Alternatively or additionally, in accordance with the invention, incorporation in the cane of an elevation detection unit that is a part of standard UPC barcode scanners containing a laser beam sensing unit to contact and read the barcode site. Within the Cane Magic™ design, this sensory unit (reference designator 26) will be modified to provide an audio alert when a set distance from the cane tip (reference designator 24) scanner to the pavement or reflective surface is exceeded. As the barcode scanner beam is set to a given distance and this distance is exceeded, a signal is relayed to the barcode decoder (reference designator 33) and then a decrypted signal is relayed to the audio translation unit (reference designator 33) and subsequently sent to the audio production unit (reference designator 40). The emitted warning alert for elevation changes or drop-offs will be a constant beep and be different from vocal information audibly provided through the component, thereby clearly alerting the user. This warning tone will be the only sound differing from the voice (descriptive information) output produced by the audio translation and production components.

SECONDARY APPLICATION SUMMARY

A secondary application of the invented system is illustrated in FIGS. 5, 5 a, 6, 6 a and 6 b. The system in this embodiment and application provides a hand-held component 70 that is battery 73 operated of a product or color identifying system for a blind or visually impaired user. This application of the system includes utilization of two independent scanners (ROM UPC and ROM color) incorporated within the component body to access product barcode or color information. Product information scanned via a plurality of barcode sites placed at a plurality of locations within a specific geographic area, e.g. on the floor of a grocery or retail store shown in aerial view in FIG. 6 b, containing a plurality of products. A plurality of barcode sites containing a barcode that contains information about the product in barcode format are strategically located, e.g. at the end of each aisle. The user carries a hand-held component having a separate barcode scanner incorporated at one end of the component. The barcode scanner generates a scanner beam at a reader 76 adjacent an edge catcher 77, when a trigger 74 is depressed, which scanner beam passes through a window of the component body to scan the barcode at the barcode site at which the user is positioned, and generates a decoder 32 (FIG. 5 a) signal in response to the scan. The signal is transmitted via a transmitter 75 to a microprocessor that is programmed to translate the signal into an audio signal, and to transmit the audio signal to an earphone worn by the blind or visually impaired user. Similarly, and potentially simultaneously, the incorporated color scanner at one end of the component body scans and generates a scanner beam, which passes through a window of the component body to scan an items color at which the user is positioned, and generates another decoder 32 (FIG. 5 a) signal in response to the scan. This signal also is transmitted via the transmitter 75 to a microprocessor that is programmed to translate the signal into an audio signal, and to transmit the audio signal to an earphone worn by the user. Individual component scanners are activated by separate on-off switches and act as independent scanners providing respective product or color information to assist the visually impaired user in retail store navigation and product selection.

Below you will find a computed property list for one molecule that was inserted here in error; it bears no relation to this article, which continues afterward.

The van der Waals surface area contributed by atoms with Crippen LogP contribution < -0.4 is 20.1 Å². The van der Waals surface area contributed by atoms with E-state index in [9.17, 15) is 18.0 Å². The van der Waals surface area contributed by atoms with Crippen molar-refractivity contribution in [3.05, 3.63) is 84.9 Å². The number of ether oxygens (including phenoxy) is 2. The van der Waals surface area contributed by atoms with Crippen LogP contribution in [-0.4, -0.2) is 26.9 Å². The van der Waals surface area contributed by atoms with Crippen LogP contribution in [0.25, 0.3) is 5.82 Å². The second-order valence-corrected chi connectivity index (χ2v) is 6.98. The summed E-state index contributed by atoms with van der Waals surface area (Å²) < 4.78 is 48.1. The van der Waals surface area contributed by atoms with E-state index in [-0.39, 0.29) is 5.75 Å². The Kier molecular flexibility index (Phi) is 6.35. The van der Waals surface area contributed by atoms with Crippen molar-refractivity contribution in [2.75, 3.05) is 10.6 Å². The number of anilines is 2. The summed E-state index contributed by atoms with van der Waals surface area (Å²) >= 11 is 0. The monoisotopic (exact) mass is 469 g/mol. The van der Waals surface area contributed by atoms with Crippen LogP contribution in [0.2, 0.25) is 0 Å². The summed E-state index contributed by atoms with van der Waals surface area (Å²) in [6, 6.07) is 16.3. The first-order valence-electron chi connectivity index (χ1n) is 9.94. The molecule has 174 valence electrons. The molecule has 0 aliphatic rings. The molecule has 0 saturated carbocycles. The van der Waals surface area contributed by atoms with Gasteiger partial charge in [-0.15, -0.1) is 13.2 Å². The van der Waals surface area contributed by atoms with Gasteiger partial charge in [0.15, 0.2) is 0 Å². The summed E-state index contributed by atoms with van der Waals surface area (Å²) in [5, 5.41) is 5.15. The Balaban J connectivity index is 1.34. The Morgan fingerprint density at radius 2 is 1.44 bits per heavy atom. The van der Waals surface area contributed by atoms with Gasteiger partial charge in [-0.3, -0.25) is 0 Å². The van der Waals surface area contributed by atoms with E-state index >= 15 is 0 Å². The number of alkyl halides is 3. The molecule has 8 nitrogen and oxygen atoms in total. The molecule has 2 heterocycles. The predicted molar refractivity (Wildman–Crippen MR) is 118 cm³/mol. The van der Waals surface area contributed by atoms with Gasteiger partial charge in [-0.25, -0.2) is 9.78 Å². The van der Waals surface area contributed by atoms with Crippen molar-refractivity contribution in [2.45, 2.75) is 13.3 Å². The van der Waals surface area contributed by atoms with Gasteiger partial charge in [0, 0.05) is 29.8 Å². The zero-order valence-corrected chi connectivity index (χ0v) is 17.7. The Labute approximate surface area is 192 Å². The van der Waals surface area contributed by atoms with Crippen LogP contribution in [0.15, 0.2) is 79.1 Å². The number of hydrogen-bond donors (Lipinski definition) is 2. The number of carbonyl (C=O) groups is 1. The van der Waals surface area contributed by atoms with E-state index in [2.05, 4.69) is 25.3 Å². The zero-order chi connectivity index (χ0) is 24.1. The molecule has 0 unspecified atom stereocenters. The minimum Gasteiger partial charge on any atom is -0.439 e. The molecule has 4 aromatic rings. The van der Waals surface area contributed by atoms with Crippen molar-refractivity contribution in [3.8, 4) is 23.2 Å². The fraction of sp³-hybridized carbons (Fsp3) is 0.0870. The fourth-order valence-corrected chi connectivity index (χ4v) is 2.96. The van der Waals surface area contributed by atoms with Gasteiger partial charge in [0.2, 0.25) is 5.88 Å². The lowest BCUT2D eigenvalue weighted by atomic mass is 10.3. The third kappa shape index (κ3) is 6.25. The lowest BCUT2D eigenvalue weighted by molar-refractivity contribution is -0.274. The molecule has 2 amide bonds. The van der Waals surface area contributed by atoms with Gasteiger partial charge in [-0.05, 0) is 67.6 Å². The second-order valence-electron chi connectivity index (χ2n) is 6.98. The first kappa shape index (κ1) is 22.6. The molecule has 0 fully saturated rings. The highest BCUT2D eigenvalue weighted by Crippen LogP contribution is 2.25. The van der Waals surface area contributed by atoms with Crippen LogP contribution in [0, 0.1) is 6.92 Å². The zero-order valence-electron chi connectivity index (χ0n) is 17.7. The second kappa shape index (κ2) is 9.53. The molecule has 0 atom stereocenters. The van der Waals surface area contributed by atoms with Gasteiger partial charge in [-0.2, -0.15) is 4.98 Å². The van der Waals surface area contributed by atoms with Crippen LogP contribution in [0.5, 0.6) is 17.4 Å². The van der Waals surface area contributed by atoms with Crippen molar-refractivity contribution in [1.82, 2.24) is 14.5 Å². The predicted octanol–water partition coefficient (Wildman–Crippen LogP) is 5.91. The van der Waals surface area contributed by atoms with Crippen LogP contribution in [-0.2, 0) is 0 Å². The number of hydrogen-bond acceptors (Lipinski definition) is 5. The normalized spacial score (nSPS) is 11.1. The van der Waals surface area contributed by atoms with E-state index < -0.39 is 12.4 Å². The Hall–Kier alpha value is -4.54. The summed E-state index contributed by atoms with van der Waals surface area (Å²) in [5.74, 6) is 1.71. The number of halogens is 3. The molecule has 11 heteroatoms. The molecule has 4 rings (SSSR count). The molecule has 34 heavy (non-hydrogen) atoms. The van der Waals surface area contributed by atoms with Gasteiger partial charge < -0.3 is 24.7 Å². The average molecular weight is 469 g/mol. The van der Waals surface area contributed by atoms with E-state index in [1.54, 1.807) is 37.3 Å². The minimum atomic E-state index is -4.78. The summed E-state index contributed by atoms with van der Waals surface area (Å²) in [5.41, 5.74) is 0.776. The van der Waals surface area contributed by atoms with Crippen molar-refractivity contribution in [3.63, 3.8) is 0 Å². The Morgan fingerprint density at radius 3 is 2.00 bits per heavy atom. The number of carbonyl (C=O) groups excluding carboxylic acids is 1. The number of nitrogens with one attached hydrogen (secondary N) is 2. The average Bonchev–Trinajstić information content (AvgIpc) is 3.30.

The applications do not represent an exhaustive list of all applications rendered possible by the invention. Moreover, the applications are compatible with one another, in that the hand-held cane with its internal electronics can replace the hand-held barcode/color scanner if desired so that only one hand-held device is useful in navigating both streets and stores.

It will be obvious to those having skill in the art that many changes may be made to the details of the above-described embodiments of this invention without departing from the underlying principles thereof. All such suitable alternatives and variations are contemplated as being within the spirit and scope of the invention. The scope of the present invention should, therefore, be determined only by the following claims.

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Classifications
U.S. Classification235/462.45, 434/112, 135/911
International ClassificationG06K9/22, G09B21/00, G06K7/10
Cooperative ClassificationY10S135/911, A61H3/068, A61H3/061, A61H2003/063, A61H3/066, G01C21/20
European ClassificationA61H3/06E, G01C21/20, A61H3/06S, A61H3/06G
Legal Events
DateCodeEventDescription
Nov 1, 2011FPExpired due to failure to pay maintenance fee
Effective date: 20110911
Sep 11, 2011LAPSLapse for failure to pay maintenance fees
Apr 18, 2011REMIMaintenance fee reminder mailed